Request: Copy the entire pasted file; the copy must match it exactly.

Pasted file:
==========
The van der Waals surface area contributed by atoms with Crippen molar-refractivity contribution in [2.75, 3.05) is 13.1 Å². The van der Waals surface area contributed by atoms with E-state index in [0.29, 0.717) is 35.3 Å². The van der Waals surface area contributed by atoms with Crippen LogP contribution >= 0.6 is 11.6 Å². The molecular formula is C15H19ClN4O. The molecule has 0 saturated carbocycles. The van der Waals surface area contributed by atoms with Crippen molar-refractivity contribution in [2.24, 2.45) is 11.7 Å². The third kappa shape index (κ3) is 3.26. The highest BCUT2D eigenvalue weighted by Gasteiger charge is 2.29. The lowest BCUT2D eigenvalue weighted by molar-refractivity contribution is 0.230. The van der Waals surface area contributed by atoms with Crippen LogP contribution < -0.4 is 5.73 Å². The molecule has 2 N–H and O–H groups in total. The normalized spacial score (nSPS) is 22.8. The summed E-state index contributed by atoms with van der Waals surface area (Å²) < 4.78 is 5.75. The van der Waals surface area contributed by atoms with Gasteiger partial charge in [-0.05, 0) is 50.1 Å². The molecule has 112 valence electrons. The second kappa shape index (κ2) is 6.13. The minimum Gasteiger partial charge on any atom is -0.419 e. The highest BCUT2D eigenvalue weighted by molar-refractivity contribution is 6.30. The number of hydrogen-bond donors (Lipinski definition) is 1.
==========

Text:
The van der Waals surface area contributed by atoms with Crippen molar-refractivity contribution in [2.75, 3.05) is 13.1 Å². The van der Waals surface area contributed by atoms with E-state index in [0.29, 0.717) is 35.3 Å². The van der Waals surface area contributed by atoms with Crippen LogP contribution >= 0.6 is 11.6 Å². The molecular formula is C15H19ClN4O. The molecule has 0 saturated carbocycles. The van der Waals surface area contributed by atoms with Crippen molar-refractivity contribution in [2.24, 2.45) is 11.7 Å². The third kappa shape index (κ3) is 3.26. The highest BCUT2D eigenvalue weighted by Gasteiger charge is 2.29. The lowest BCUT2D eigenvalue weighted by molar-refractivity contribution is 0.230. The van der Waals surface area contributed by atoms with Crippen LogP contribution < -0.4 is 5.73 Å². The molecule has 2 N–H and O–H groups in total. The normalized spacial score (nSPS) is 22.8. The summed E-state index contributed by atoms with van der Waals surface area (Å²) < 4.78 is 5.75. The van der Waals surface area contributed by atoms with Gasteiger partial charge in [-0.05, 0) is 50.1 Å². The molecule has 112 valence electrons. The second kappa shape index (κ2) is 6.13. The minimum Gasteiger partial charge on any atom is -0.419 e. The highest BCUT2D eigenvalue weighted by molar-refractivity contribution is 6.30. The number of hydrogen-bond donors (Lipinski definition) is 1.